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I haven't seen a perfect participle in a reduced form (I know some aren't keen on using this) so often (eg: a house having burnt). Is it still okay to use it as in the first sentence below, or does such use of participles cause dangling modifiers? How does the first sentence sound, a bit odd or perfectly normal?

  1. After the house having burnt, he thought he was so lucky to survive.

It wasn't until recently that I realised it is possible to use a gerund after a possessive. If we want to avoid a dangling modifier after the preposition 'after' I guess we should use a noun-like phrase like 'house's having burnt'.

  1. After the house's having burnt, he thought he was so lucky to survive.

How about a third one? I think it is grammatically correct, and one might expect that he burnt the house and felt guilt just after the event. It is highly likely that 'after' is not needed here because without this preposition the meaning stays the same I suppose.

  1. (After) having burnt the house, he felt guilt then and there.

2 Answers 2

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These are three rather different constructions, and different usage patterns (I hesitate to say "rules") apply. I will address them one at a time.

  1. After the house having burnt, he thought he was so lucky to survive.Red X, i9ndicating incorrect form

The phrase "After the house having burnt" is not a natural form, and would not be used by a native or fluent speaker of English. What seems to be the intended meaning is best expressed, in my view, by:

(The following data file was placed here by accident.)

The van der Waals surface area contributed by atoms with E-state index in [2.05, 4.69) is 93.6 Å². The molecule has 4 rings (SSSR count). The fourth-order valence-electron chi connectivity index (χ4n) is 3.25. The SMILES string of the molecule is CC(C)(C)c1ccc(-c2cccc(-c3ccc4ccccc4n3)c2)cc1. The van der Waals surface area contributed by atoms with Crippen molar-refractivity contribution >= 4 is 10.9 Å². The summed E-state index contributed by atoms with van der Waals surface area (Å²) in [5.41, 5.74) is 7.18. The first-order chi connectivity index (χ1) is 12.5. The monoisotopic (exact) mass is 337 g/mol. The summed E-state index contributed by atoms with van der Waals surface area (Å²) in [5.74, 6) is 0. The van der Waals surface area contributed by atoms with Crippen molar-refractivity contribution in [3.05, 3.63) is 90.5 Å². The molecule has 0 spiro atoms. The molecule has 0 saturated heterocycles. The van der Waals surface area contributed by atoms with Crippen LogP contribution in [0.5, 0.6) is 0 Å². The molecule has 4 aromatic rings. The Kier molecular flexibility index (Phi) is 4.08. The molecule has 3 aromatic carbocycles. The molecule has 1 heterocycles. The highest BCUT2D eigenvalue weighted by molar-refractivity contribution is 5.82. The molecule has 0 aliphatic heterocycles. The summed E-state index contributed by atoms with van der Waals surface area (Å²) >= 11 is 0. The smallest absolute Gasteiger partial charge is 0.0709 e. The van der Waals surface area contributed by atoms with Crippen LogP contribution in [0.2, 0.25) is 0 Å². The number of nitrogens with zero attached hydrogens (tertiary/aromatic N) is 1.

1A) After the house burnt, he thought he was very lucky to have survived. Green Check mark, indicting a correct or acceptable form

The simple past allows one to discuss events at any time in the past, with no connection to any other event being required. Here the only connection is to the later event of his thought, and so the present perfect form does not work well. "Having burnt" is used to describe a condition continuing up to the present, or a condition the effects of which continue to the present. Thus it does not work well with "after" which places the related event subsequent to the burning.

The form "having burnt" could be used in a sentence such as:

  • The house having burnt, it was no longer safe to occupy. Green Check mark, indicting a correct or acceptable form
  • Having burnt, the house was was no longer safe to occupy. Green Check mark, indicting a correct or acceptable form

Also for no reason I can specify, "so" is not used as an emphasizer in the construction "he thought he was so lucky", although "he had been so lucky" is natural. but "very lucky" can be used in all places where "so lucky" can be, and many where it cannot.

The meaning of sentence 1 can also be expressed by:

  • 1B) After the house had burnt, he thought he was very lucky to survive. Green Check mark, indicting a correct or acceptable form
  • 1C) After the house had burnt, he thought he had been very lucky to survive. Green Check mark, indicting a correct or acceptable form Green Check mark, indicting a correct or acceptable form
  • 1D) After the house had burnt, he thought he was very lucky to have survived. Green Check mark, indicting a correct or acceptable form